After you read this article, of course.
Like most things in life, a little planning goes a long way.
Stadia, pitches, football boots, jerseys and the football itself, have, since the World Cup tournament began in 1930 been drastically improved – all because of science.
Despite his reputation being torn to shreds by the media, Luis Suarez will remain hot property for companies eager to associate with one of the hottest, if most controversial, figures in sport, writes Paul Allen.
The real competition in Brazil is for ownership of the land and control of natural resources.
Opinion: Brian O’Driscoll is up there with sporting greats such as Pele – and it’s down to his mindset
Brian O’Driscoll has always backed himself and was never surprised when he succeeded. Let’s hope his legacy will be passed on to the next generation.
Giggsy was arguably the first of the celebrity footballers, a brave pioneer with fabulous bone structure in a world previously reserved for bouffant rock stars and toothy actors.
The GAA markets Croke Park as a world-class stadium but, after I was paralysed from the chest down in 2012, I’ve realised how it falls short for wheelchair users.
Alexandra Potter said she dreamed of playing for her county like her heroes Bernard Brogan and Stephen Cluxton, but Bulimia Nervosa soon took over.
For marathoners, New York City is one of the most spectacular routes in the world. The finishing line is a sight that never ceases to amaze or bring a torrent of emotion to the surface, writes Jackie Cahill.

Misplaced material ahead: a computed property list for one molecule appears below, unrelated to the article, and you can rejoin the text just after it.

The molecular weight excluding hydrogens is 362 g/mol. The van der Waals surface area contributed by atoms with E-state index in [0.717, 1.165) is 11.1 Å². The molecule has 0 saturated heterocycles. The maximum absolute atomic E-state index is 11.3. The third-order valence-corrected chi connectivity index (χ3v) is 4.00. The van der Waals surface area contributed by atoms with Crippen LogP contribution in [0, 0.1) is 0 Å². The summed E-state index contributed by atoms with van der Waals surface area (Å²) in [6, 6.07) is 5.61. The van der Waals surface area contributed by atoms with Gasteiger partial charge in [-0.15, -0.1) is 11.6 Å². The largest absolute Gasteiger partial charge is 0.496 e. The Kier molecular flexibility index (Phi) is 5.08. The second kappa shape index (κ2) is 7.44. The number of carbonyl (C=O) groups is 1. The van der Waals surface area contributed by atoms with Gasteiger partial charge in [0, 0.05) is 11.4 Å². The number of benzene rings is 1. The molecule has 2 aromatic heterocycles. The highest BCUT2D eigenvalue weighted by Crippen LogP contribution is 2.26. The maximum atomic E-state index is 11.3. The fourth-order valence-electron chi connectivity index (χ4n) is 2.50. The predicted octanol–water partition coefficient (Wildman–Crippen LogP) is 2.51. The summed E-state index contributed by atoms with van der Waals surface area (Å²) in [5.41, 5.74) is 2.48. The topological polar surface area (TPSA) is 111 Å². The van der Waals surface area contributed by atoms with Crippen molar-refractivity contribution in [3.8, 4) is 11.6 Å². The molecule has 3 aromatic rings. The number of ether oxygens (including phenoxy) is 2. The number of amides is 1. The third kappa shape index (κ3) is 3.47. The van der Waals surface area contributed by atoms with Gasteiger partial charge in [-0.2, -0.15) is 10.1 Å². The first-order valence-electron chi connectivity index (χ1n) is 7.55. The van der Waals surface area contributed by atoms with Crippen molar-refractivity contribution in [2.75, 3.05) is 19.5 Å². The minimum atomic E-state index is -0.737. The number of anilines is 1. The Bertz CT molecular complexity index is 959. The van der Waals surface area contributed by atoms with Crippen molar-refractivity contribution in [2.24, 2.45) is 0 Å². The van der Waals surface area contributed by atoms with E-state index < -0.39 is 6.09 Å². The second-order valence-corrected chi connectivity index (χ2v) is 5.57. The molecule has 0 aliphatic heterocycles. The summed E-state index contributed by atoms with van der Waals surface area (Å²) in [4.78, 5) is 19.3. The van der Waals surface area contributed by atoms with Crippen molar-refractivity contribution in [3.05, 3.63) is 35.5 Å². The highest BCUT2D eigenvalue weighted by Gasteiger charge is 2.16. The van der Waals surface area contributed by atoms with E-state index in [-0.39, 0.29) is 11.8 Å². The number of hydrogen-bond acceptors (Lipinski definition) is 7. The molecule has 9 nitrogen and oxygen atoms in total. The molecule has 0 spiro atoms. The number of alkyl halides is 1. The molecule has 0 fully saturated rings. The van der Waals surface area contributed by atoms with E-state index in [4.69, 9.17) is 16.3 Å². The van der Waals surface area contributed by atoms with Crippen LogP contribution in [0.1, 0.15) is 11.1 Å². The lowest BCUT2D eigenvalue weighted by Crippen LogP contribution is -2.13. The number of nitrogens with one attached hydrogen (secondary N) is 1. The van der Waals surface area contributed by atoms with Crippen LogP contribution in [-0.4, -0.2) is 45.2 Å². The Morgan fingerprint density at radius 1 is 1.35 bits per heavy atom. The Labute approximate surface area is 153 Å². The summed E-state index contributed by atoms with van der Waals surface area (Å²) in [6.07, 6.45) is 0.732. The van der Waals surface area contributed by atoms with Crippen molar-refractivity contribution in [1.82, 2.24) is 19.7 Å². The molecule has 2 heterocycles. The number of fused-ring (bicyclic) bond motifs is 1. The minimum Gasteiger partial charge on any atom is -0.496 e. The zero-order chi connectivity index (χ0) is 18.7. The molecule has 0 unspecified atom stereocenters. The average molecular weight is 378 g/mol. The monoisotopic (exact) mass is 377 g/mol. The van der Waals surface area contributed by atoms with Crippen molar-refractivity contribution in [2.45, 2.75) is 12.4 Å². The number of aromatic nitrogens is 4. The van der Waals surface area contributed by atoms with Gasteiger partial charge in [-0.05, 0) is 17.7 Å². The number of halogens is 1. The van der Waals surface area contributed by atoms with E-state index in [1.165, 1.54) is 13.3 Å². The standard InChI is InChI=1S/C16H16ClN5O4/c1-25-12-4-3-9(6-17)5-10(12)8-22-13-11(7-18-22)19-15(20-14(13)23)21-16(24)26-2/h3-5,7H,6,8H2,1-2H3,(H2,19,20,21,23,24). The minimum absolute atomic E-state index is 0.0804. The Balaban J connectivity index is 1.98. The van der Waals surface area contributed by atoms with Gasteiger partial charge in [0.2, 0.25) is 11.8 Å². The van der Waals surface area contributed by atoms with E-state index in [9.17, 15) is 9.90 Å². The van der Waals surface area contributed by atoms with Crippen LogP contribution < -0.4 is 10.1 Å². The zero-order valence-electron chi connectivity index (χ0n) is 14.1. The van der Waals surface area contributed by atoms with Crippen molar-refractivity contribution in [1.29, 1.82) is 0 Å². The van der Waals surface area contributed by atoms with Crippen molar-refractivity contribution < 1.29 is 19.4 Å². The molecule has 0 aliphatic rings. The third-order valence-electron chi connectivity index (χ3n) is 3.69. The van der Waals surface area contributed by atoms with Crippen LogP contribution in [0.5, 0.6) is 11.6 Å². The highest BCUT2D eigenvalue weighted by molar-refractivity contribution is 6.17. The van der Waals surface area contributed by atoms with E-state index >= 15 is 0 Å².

After Tottenham fans were cautioned over the use of their traditional ‘yid army’ chant, Christie Louise Tucker writes that we are constantly renegotiating the use of language in our ever-evolving society.
Cavan GAA player Alan O’Mara shares his personal experience of living with depression.
As a recovering alcoholic I should say that alcohol advertising and sponsorship has no place in sport, but I can’t: I know there are few options for sports clubs and I need my GAA club to stay open, writes an anonymous contributor.
Former All-Star hurler Tony Griffin was inspired to act by the story of a cancer-stricken Jim Stynes.
There were no social situations where Irish speakers could use the language. Na Gaeil Óga – an all-Irish GAA club – could change that, writes Ciarán Mac Fhearghusa.
The history of public singing in Ireland suggests it emerges as a response to troubled times, writes Denis Buckley.
Having come to know the controversial cycling superstar, former Clare hurler Tony Griffin says he does not feel let down by the ‘human, flawed’ Armtrong.
Former GAA president Dr Mick Loftus explains why he ended his self-imposed ban.
A report published last week shed light on an establishment cover-up but the full story of the 1989 stadium disaster is still to come, writes the Hillsborough Justice Campaign’s Sheila Coleman.
Women’s sport is dismissed as a ‘niche interest’ – and it’ll stay that way until we give it more of the spotlight, writes Niamh O’Mahony.
One of Ireland’s few openly gay sports stars, Dónal Óg Cusack delivered this speech to launch the Foyle Pride Festival 2012 this week.